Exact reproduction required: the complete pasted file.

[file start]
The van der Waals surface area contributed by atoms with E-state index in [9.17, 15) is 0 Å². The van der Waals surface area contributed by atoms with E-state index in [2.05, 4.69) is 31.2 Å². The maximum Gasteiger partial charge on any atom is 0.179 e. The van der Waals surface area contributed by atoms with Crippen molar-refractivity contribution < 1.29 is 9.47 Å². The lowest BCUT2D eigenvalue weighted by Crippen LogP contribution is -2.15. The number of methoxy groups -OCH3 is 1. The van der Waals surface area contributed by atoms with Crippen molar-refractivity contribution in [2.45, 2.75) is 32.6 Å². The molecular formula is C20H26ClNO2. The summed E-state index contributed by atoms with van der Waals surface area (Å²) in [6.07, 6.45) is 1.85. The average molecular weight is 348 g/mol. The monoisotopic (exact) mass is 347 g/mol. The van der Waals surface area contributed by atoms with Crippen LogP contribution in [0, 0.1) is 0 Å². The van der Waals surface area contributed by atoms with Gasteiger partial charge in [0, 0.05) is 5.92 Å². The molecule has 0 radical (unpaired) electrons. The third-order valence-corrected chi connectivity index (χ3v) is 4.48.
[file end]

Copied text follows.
The van der Waals surface area contributed by atoms with E-state index in [9.17, 15) is 0 Å². The van der Waals surface area contributed by atoms with E-state index in [2.05, 4.69) is 31.2 Å². The maximum Gasteiger partial charge on any atom is 0.179 e. The van der Waals surface area contributed by atoms with Crippen molar-refractivity contribution < 1.29 is 9.47 Å². The lowest BCUT2D eigenvalue weighted by Crippen LogP contribution is -2.15. The number of methoxy groups -OCH3 is 1. The van der Waals surface area contributed by atoms with Crippen molar-refractivity contribution in [2.45, 2.75) is 32.6 Å². The molecular formula is C20H26ClNO2. The summed E-state index contributed by atoms with van der Waals surface area (Å²) in [6.07, 6.45) is 1.85. The average molecular weight is 348 g/mol. The monoisotopic (exact) mass is 347 g/mol. The van der Waals surface area contributed by atoms with Crippen LogP contribution in [0, 0.1) is 0 Å². The van der Waals surface area contributed by atoms with Gasteiger partial charge in [0, 0.05) is 5.92 Å². The molecule has 0 radical (unpaired) electrons. The third-order valence-corrected chi connectivity index (χ3v) is 4.48.